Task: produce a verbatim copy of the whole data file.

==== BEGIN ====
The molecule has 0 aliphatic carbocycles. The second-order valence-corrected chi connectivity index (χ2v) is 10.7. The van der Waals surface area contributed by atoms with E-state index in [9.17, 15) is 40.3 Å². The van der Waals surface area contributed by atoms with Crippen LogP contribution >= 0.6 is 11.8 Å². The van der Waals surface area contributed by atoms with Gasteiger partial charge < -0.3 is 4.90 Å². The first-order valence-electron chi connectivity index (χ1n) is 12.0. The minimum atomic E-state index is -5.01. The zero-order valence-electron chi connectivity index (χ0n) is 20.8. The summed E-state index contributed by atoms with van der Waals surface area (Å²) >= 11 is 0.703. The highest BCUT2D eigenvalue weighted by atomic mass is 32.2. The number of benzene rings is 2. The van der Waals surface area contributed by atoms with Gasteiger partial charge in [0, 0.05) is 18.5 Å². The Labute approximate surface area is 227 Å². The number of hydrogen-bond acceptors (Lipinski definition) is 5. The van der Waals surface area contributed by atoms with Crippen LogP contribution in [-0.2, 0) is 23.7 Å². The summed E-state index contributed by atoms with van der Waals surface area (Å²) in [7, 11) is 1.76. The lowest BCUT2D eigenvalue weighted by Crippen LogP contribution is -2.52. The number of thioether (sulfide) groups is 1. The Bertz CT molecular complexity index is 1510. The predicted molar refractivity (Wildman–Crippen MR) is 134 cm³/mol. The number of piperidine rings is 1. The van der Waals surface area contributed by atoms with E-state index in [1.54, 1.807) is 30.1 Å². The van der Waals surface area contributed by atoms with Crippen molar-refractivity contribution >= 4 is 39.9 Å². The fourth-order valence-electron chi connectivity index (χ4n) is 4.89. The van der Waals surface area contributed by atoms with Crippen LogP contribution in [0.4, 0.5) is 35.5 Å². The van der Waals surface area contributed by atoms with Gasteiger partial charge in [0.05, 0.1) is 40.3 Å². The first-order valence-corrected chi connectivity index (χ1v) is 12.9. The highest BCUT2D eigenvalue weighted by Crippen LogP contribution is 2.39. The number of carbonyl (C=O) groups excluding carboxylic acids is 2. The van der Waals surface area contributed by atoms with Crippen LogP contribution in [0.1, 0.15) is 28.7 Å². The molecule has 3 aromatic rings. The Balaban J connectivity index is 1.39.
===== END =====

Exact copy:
The molecule has 0 aliphatic carbocycles. The second-order valence-corrected chi connectivity index (χ2v) is 10.7. The van der Waals surface area contributed by atoms with E-state index in [9.17, 15) is 40.3 Å². The van der Waals surface area contributed by atoms with Crippen LogP contribution >= 0.6 is 11.8 Å². The van der Waals surface area contributed by atoms with Gasteiger partial charge < -0.3 is 4.90 Å². The first-order valence-electron chi connectivity index (χ1n) is 12.0. The minimum atomic E-state index is -5.01. The zero-order valence-electron chi connectivity index (χ0n) is 20.8. The summed E-state index contributed by atoms with van der Waals surface area (Å²) >= 11 is 0.703. The highest BCUT2D eigenvalue weighted by atomic mass is 32.2. The number of benzene rings is 2. The van der Waals surface area contributed by atoms with Gasteiger partial charge in [0, 0.05) is 18.5 Å². The Labute approximate surface area is 227 Å². The number of hydrogen-bond acceptors (Lipinski definition) is 5. The van der Waals surface area contributed by atoms with Crippen LogP contribution in [-0.2, 0) is 23.7 Å². The summed E-state index contributed by atoms with van der Waals surface area (Å²) in [7, 11) is 1.76. The lowest BCUT2D eigenvalue weighted by Crippen LogP contribution is -2.52. The number of thioether (sulfide) groups is 1. The Bertz CT molecular complexity index is 1510. The predicted molar refractivity (Wildman–Crippen MR) is 134 cm³/mol. The number of piperidine rings is 1. The van der Waals surface area contributed by atoms with E-state index in [1.54, 1.807) is 30.1 Å². The van der Waals surface area contributed by atoms with Crippen molar-refractivity contribution >= 4 is 39.9 Å². The fourth-order valence-electron chi connectivity index (χ4n) is 4.89. The van der Waals surface area contributed by atoms with Crippen LogP contribution in [0.4, 0.5) is 35.5 Å². The van der Waals surface area contributed by atoms with Gasteiger partial charge in [0.05, 0.1) is 40.3 Å². The first-order valence-corrected chi connectivity index (χ1v) is 12.9. The highest BCUT2D eigenvalue weighted by Crippen LogP contribution is 2.39. The number of carbonyl (C=O) groups excluding carboxylic acids is 2. The van der Waals surface area contributed by atoms with Crippen LogP contribution in [0.1, 0.15) is 28.7 Å². The molecule has 3 aromatic rings. The Balaban J connectivity index is 1.39.